Much like individual countries looking to cut their emissions, the shipping industry faces both immediate costs and potential advantages from taking advantage of new, cleaner technologies.

But one thing is clear - they cannot expect to get a free ride. The Paris agreement was drawn up in the face of overwhelming scientific evidence about the need for radical action on climate, and since 2015 the urgency has only increased.

A sustainable maritime industry in a 2°C scenario – has the ship already sailed?

Shipping has long been a fundamental enabler of trade, although its important role may go unnoticed. Think about where the clothes you are wearing were made and how they arrived here. What about your phone? How did its components all come together to reach your hand right now? It’s very likely that shipping played a role in both examples. How is this all made possible?

Containerisation, a system of multi-modal transport storage, means that ships remain the cheapest and most efficient transport method. Today, they can carry tens of thousands of containers around the globe with only a small crew.

The industry has been growing at a remarkable rate. Already producing 2.5% of global carbon emissions, this industry is expected to grow by between 50% and 250% by 2050. Shipping fuel is often much more dense and polluting than that allowed on land, presenting an environmental challenge that needs to be met by more sustainable measures in the shipping industry.

The acclaimed Paris climate agreement in 2015 achieved great success in establishing binding carbon targets by sector. However, due to extensive lobbying of the International Marine Organisation (IMO), shipping was the only sector excluded from legally binding emissions reductions. This has impacted the drive towards developing more sustainable fuels and shipping systems, despite the IMO committing to some form of carbon reductions.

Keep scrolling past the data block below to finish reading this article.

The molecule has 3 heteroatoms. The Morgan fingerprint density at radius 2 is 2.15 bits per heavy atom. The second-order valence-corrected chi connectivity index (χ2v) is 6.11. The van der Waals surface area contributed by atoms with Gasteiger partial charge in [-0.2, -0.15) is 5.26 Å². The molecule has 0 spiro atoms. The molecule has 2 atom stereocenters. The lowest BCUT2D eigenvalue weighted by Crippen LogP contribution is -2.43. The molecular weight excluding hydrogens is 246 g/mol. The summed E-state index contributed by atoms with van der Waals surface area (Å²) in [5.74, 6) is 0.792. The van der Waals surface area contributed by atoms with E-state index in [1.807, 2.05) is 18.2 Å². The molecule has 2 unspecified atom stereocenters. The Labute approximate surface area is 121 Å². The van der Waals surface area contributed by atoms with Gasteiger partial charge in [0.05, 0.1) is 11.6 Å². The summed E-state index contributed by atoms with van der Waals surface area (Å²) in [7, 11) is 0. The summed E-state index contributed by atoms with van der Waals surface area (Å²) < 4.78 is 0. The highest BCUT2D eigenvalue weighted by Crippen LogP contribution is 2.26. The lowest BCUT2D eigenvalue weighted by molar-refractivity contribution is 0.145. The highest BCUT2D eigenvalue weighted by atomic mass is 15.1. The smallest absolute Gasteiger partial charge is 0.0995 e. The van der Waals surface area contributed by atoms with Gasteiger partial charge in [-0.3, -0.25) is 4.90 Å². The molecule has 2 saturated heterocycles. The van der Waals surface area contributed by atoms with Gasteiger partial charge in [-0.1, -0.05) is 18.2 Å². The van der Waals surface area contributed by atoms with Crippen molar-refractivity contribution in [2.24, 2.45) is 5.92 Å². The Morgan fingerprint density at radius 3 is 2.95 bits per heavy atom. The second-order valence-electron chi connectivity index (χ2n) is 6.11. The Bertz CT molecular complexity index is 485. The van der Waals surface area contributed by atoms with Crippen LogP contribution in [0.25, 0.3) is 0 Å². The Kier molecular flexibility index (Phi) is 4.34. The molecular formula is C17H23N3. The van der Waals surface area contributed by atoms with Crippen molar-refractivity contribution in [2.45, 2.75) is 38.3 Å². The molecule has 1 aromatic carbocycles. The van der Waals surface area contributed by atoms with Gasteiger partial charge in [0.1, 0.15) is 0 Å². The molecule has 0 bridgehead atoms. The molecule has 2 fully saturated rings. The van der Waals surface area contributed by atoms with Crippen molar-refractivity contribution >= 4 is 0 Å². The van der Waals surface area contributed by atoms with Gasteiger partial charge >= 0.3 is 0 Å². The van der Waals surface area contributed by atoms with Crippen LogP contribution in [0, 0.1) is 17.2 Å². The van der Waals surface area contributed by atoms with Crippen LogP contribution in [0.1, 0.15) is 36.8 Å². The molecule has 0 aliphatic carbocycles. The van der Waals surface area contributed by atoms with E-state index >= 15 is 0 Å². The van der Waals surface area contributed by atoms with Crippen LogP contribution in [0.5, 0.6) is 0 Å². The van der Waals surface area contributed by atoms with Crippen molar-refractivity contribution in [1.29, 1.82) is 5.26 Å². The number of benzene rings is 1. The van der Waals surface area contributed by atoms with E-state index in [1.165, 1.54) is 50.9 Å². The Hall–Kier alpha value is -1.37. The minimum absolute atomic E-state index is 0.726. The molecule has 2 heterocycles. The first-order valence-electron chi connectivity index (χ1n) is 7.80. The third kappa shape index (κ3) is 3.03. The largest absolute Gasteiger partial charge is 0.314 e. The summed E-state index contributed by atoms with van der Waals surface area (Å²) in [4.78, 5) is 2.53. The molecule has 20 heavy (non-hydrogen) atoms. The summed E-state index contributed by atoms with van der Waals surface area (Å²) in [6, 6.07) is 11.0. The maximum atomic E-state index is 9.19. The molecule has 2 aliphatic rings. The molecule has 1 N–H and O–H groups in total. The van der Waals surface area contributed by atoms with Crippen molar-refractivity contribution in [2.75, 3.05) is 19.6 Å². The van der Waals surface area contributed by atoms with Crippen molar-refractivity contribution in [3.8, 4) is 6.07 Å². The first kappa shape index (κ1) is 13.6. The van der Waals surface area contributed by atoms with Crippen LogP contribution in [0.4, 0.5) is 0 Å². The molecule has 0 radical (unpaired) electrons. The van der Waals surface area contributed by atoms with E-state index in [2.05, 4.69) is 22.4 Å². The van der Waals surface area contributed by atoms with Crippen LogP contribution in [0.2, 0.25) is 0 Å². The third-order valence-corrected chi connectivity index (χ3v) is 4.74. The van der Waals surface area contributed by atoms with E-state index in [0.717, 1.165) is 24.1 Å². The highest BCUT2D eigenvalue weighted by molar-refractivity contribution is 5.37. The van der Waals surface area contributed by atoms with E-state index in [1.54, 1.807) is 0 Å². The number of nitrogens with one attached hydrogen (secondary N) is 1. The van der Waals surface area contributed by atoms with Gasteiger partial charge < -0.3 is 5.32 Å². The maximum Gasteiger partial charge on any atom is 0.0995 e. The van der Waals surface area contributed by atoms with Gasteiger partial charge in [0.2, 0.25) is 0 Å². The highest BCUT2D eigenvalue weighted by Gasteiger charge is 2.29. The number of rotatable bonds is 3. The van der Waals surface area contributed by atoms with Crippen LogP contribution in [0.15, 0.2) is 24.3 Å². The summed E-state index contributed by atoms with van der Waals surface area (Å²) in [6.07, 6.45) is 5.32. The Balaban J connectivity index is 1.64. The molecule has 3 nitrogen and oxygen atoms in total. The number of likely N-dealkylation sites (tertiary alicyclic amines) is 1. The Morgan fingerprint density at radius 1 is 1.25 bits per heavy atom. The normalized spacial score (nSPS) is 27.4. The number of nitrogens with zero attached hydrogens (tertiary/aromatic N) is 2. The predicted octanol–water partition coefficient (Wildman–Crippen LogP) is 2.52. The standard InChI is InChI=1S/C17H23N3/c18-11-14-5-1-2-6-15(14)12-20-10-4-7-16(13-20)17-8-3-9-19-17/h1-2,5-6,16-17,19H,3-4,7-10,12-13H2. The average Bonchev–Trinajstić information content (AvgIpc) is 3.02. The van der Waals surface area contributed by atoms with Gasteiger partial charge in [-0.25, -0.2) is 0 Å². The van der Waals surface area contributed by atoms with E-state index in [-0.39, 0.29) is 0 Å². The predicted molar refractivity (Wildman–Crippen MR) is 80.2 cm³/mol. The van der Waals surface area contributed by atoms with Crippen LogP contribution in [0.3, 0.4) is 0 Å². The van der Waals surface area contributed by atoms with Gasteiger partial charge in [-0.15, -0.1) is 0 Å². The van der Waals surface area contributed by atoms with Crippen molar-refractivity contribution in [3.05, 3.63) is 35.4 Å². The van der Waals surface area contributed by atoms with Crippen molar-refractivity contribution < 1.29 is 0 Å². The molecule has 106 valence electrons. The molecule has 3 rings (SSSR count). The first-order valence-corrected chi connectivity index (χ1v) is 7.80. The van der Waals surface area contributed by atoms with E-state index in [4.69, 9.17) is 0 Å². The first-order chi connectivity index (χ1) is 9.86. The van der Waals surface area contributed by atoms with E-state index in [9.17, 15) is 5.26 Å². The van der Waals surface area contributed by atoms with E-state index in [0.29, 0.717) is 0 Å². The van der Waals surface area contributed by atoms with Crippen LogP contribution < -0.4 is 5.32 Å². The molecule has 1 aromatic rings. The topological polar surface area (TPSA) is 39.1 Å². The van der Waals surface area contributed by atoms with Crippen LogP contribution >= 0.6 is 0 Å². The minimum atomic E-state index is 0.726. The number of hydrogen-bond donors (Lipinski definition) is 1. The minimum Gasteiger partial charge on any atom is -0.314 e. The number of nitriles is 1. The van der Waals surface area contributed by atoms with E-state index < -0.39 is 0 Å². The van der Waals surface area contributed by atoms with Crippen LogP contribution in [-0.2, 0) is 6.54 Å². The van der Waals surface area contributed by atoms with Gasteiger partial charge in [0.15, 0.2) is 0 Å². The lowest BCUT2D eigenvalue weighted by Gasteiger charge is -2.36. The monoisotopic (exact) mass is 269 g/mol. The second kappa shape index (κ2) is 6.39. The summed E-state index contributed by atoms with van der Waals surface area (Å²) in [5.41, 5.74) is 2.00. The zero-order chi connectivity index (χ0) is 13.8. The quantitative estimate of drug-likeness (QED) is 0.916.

As a result, international shipping legislation around environmental impacts has been slow. But there has been some progress. A recent development was the introduction of a lower sulphur content cap for shipping fuels from 3.5% to 0.5% from 2020, with an aim to improve air quality near ports and shipping routes.

Environmental legislation is increasingly coming from regional and local levels, although its impacts are felt at a global scale. A notable example is the EU, which has declared that any ship over 5,000 tonnes must monitor, report and verify their annual carbon emissions from 1 January 2018. This drive for sustainability has come from individual ports as well. For instance, the Port of London Authority has introduced a 5% discounted green tariff for more environmentally friendly ships.

These examples look set to become trends, with increasing responsibility being taken by port authorities. The World Ports Sustainability Programme (WPSP) was launched in March this year, aimed at creating holistic sustainability plans for ports to shape the shipping sector thorough a series of tariffs, investment, efficiency improvements, and bans.

There has been much innovation regarding clean-energy shipping, including the soon-approaching world-first electric, driver-less barge; hydrogen-powered shipping; and a solar-powered bulk-carrier ship. However, these technologies are unlikely to contribute significantly to carbon reductions in the shipping sector any time soon. The near future of sustainable shipping therefore looks increasingly based around new fuel blends, efficiency measures, and taxes. Unlike road fuels, marine fuels are currently not taxed, and a CO2 tax is gaining momentum worldwide. This method helps to drive the cheapest emissions reductions, through optimisation of shipping speeds, fuel shifts and efficiency improvements.

The sector is facing some big changes, although the mechanisms remain unclear. If sustainable shipping is to make a tangible contribution to global climate targets, both international legislative pressure and bottom-up regional and port-led initiatives will need to be ambitious, economically viable, and aligned.

Action or inaction in the industry will also have significant consequences for the outcomes of the Sustainable Development Goals (SGDs), most notably SDG 13 on climate action and SDG 14 relating to life below water. The maritime industry will need to play an integral role in development that conserves our oceans and marine resources, an essential requirement for a sustainable future.
Source: Carbon Clear